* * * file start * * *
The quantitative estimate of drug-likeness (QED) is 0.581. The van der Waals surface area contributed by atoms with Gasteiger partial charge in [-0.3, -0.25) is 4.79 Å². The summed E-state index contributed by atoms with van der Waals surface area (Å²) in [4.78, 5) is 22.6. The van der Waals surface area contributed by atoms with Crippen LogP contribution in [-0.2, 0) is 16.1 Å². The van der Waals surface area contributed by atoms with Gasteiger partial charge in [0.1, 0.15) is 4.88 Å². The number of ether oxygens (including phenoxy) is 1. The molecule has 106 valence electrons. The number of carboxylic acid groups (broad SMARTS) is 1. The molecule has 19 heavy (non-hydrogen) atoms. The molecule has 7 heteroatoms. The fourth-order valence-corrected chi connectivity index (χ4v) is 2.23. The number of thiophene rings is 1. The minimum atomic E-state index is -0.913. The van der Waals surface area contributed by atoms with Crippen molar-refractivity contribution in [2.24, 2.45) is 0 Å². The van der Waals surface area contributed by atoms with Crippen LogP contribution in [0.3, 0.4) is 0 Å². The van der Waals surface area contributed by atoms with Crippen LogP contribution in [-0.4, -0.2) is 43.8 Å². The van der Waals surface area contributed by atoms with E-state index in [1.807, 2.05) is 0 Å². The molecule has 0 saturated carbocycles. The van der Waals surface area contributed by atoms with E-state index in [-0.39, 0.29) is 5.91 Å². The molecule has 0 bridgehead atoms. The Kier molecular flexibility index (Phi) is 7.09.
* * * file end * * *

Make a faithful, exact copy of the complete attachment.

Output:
The quantitative estimate of drug-likeness (QED) is 0.581. The van der Waals surface area contributed by atoms with Gasteiger partial charge in [-0.3, -0.25) is 4.79 Å². The summed E-state index contributed by atoms with van der Waals surface area (Å²) in [4.78, 5) is 22.6. The van der Waals surface area contributed by atoms with Crippen LogP contribution in [-0.2, 0) is 16.1 Å². The van der Waals surface area contributed by atoms with Gasteiger partial charge in [0.1, 0.15) is 4.88 Å². The number of ether oxygens (including phenoxy) is 1. The molecule has 106 valence electrons. The number of carboxylic acid groups (broad SMARTS) is 1. The molecule has 19 heavy (non-hydrogen) atoms. The molecule has 7 heteroatoms. The fourth-order valence-corrected chi connectivity index (χ4v) is 2.23. The number of thiophene rings is 1. The minimum atomic E-state index is -0.913. The van der Waals surface area contributed by atoms with Crippen molar-refractivity contribution in [2.24, 2.45) is 0 Å². The van der Waals surface area contributed by atoms with Crippen LogP contribution in [0.3, 0.4) is 0 Å². The van der Waals surface area contributed by atoms with Crippen LogP contribution in [-0.4, -0.2) is 43.8 Å². The van der Waals surface area contributed by atoms with E-state index in [1.807, 2.05) is 0 Å². The molecule has 0 saturated carbocycles. The van der Waals surface area contributed by atoms with E-state index in [-0.39, 0.29) is 5.91 Å². The molecule has 0 bridgehead atoms. The Kier molecular flexibility index (Phi) is 7.09.